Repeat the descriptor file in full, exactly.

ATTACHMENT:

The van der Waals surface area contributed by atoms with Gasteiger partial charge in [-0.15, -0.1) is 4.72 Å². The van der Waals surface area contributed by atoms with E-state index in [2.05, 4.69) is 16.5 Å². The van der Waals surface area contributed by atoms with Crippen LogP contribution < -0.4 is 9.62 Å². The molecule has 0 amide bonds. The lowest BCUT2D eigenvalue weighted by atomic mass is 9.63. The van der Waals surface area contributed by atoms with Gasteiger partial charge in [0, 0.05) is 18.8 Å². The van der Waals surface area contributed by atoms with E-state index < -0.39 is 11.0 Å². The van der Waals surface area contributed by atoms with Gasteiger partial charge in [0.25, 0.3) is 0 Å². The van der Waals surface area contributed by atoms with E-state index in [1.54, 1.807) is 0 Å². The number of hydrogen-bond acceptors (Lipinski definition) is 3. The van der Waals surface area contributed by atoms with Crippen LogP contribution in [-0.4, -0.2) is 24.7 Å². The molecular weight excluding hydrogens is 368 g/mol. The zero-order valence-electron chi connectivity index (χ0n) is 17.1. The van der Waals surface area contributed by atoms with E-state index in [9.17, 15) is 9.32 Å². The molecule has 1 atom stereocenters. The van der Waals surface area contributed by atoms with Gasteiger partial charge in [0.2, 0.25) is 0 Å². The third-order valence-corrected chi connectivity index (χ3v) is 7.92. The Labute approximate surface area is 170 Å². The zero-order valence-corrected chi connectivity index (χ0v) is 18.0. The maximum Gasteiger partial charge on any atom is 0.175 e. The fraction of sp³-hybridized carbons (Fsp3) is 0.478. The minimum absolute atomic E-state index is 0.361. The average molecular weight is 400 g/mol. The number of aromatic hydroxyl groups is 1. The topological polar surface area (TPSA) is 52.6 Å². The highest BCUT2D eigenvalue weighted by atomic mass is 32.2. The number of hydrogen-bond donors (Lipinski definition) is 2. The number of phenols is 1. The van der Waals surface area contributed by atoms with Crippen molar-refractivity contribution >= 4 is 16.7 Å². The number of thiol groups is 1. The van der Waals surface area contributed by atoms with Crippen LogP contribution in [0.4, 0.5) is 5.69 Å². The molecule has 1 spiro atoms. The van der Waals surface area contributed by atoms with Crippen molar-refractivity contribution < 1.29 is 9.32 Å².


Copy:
The van der Waals surface area contributed by atoms with Gasteiger partial charge in [-0.15, -0.1) is 4.72 Å². The van der Waals surface area contributed by atoms with E-state index in [2.05, 4.69) is 16.5 Å². The van der Waals surface area contributed by atoms with Crippen LogP contribution < -0.4 is 9.62 Å². The molecule has 0 amide bonds. The lowest BCUT2D eigenvalue weighted by atomic mass is 9.63. The van der Waals surface area contributed by atoms with Gasteiger partial charge in [0, 0.05) is 18.8 Å². The van der Waals surface area contributed by atoms with E-state index < -0.39 is 11.0 Å². The van der Waals surface area contributed by atoms with Gasteiger partial charge in [0.25, 0.3) is 0 Å². The van der Waals surface area contributed by atoms with E-state index in [1.54, 1.807) is 0 Å². The number of hydrogen-bond acceptors (Lipinski definition) is 3. The van der Waals surface area contributed by atoms with Crippen LogP contribution in [-0.4, -0.2) is 24.7 Å². The molecular weight excluding hydrogens is 368 g/mol. The zero-order valence-electron chi connectivity index (χ0n) is 17.1. The van der Waals surface area contributed by atoms with E-state index in [9.17, 15) is 9.32 Å². The molecule has 1 atom stereocenters. The van der Waals surface area contributed by atoms with Gasteiger partial charge in [0.2, 0.25) is 0 Å². The third-order valence-corrected chi connectivity index (χ3v) is 7.92. The Labute approximate surface area is 170 Å². The zero-order valence-corrected chi connectivity index (χ0v) is 18.0. The maximum Gasteiger partial charge on any atom is 0.175 e. The fraction of sp³-hybridized carbons (Fsp3) is 0.478. The minimum absolute atomic E-state index is 0.361. The average molecular weight is 400 g/mol. The number of aromatic hydroxyl groups is 1. The topological polar surface area (TPSA) is 52.6 Å². The highest BCUT2D eigenvalue weighted by atomic mass is 32.2. The number of hydrogen-bond donors (Lipinski definition) is 2. The number of phenols is 1. The van der Waals surface area contributed by atoms with Crippen molar-refractivity contribution >= 4 is 16.7 Å². The number of thiol groups is 1. The van der Waals surface area contributed by atoms with Crippen LogP contribution in [0.4, 0.5) is 5.69 Å². The molecule has 1 spiro atoms. The van der Waals surface area contributed by atoms with Crippen molar-refractivity contribution < 1.29 is 9.32 Å².